Trip Gabriel in the New York Times asks: Conor Lamb Had All the Makings of a Front-Runner. So Why Is He Struggling?. Writing for Cook Political Report, Amy Walter claims the Electability Argument is Falling Flat in 2022. These two pieces of political analysis are remarkably similar. In both cases, the strong polling lead of Pennsylvania Lieutenant Governor John Fetterman in the Democratic Party’s primary for U.S. Senate is used as the top example of how left-leaning voters are abandoning moderation and pragmatism, and rejecting electability as their top priority.
I want to be clear that these articles are not garbage. They’re both on mostly solid ground, offering useful insights to readers. It’s true that in 2018 and 2020, Democratic voters demonstrated a pragmatic streak that focused more on getting wins at the ballot box than obtaining intraparty ideological wins. It’s also true that the mood of the left has shifted markedly since then, with voters now showing more appetite for candidates who will fight.
What Gabriel and Walter don’t contemplate, however, is that the attributes that make a candidate “electable” may have also shifted markedly since Trump left office. In other words, Lamb had the right profile to win a Trump-leaning Western Pennsylvania congressional district in the previous election cycles, but perhaps Fetterman has the better profile to win statewide in Pennsylvania in 2022.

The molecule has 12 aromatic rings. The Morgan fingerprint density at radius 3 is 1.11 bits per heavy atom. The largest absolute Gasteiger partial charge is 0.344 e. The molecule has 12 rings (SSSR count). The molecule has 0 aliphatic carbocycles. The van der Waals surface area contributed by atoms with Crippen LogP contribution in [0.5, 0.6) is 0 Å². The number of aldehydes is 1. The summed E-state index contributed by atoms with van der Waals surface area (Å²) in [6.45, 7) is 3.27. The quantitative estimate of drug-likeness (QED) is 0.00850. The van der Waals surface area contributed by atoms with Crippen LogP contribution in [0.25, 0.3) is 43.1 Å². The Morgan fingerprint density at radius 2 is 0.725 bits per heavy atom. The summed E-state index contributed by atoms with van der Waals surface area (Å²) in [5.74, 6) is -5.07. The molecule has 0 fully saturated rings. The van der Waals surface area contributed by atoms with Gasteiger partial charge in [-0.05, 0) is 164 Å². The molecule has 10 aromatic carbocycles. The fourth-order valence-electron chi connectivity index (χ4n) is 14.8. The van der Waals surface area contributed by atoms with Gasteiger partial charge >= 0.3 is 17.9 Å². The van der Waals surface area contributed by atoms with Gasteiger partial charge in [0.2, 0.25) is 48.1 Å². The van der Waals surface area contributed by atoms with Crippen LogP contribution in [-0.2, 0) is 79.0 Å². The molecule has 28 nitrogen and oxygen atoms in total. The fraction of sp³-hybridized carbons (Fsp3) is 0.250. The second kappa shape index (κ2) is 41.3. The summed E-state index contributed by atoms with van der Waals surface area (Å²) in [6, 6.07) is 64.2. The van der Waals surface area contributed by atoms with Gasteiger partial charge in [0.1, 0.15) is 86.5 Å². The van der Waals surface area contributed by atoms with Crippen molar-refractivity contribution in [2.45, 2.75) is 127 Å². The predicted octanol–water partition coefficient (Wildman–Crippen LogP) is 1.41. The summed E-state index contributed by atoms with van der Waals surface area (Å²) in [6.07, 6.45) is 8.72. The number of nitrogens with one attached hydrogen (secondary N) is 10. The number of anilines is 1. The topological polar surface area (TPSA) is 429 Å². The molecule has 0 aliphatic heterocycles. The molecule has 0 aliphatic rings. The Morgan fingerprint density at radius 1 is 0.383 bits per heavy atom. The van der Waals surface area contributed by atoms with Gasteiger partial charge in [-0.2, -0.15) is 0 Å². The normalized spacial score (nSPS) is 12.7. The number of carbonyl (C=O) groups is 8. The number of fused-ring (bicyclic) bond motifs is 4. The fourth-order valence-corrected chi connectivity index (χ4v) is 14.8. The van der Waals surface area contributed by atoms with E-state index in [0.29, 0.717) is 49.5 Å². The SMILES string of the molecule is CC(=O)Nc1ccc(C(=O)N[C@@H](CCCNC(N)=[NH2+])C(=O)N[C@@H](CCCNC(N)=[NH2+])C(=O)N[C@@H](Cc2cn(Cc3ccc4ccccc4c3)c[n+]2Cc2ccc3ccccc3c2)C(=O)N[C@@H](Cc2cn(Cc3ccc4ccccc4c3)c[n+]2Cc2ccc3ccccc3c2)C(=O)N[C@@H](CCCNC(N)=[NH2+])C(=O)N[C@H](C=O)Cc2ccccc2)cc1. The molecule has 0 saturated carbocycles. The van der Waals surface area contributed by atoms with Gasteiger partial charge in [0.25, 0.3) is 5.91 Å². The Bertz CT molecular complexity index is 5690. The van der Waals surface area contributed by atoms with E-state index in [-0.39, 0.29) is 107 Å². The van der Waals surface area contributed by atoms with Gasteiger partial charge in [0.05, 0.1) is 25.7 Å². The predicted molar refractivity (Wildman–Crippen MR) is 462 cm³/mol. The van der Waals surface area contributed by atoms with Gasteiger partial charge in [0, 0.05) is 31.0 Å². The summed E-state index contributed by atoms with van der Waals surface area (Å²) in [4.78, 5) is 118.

Lamb’s profile as a Marine and former prosecutor is familiar and has been often used successfully by Democrats to carry red districts in cycles where the electorate is in the mood to punish the GOP. In 2006, Patrick Murphy, an attorney and Iraq War veteran with golden boy looks and a moderate Blue Dog message, was part of a hugely successful midterm campaign for the Democrats. He won the suburban Philadelphia congressional district in Bucks County.
But, sadly, 2022 is not shaping up to be a cycle where the electorate wants to punish the Republicans. It’s a cycle in which the Republicans are fired up and the Democrats are dispirited, demoralized and not a little terrified. On the whole, the electorate is looking to punish incumbents or anyone they deem responsible for their unhappiness, and so they’re not looking for middle of the road candidates who will forge compromise. Democrats just want people who will stand up and defend them against creeping fascism.
Gabriel and Walter correctly identify this mood among Democratic primary voters in Pennsylvania and use it to explain Fetterman’s commanding position leading into next Tuesday’s primary election, but they don’t see that Fetterman’s profile may be the stronger than Lamb’s for the general election.
Both candidates come out of the Pittsburgh area and have better than average appeal in the western part of the state. Both candidates have demonstrated the ability to attract crossover votes. But Lamb looks like a poster boy for Most Available Bachelor while Fetterman looks like a hulking 6’9″ heavily tattooed leader of a biker gang. Lamb lights up a room with his smile, while Fetterman has resting bitch face. Lamb talks about West Virginia senator Joe Manchin in approving tones, while Fetterman spits fire in Manchin’s direction.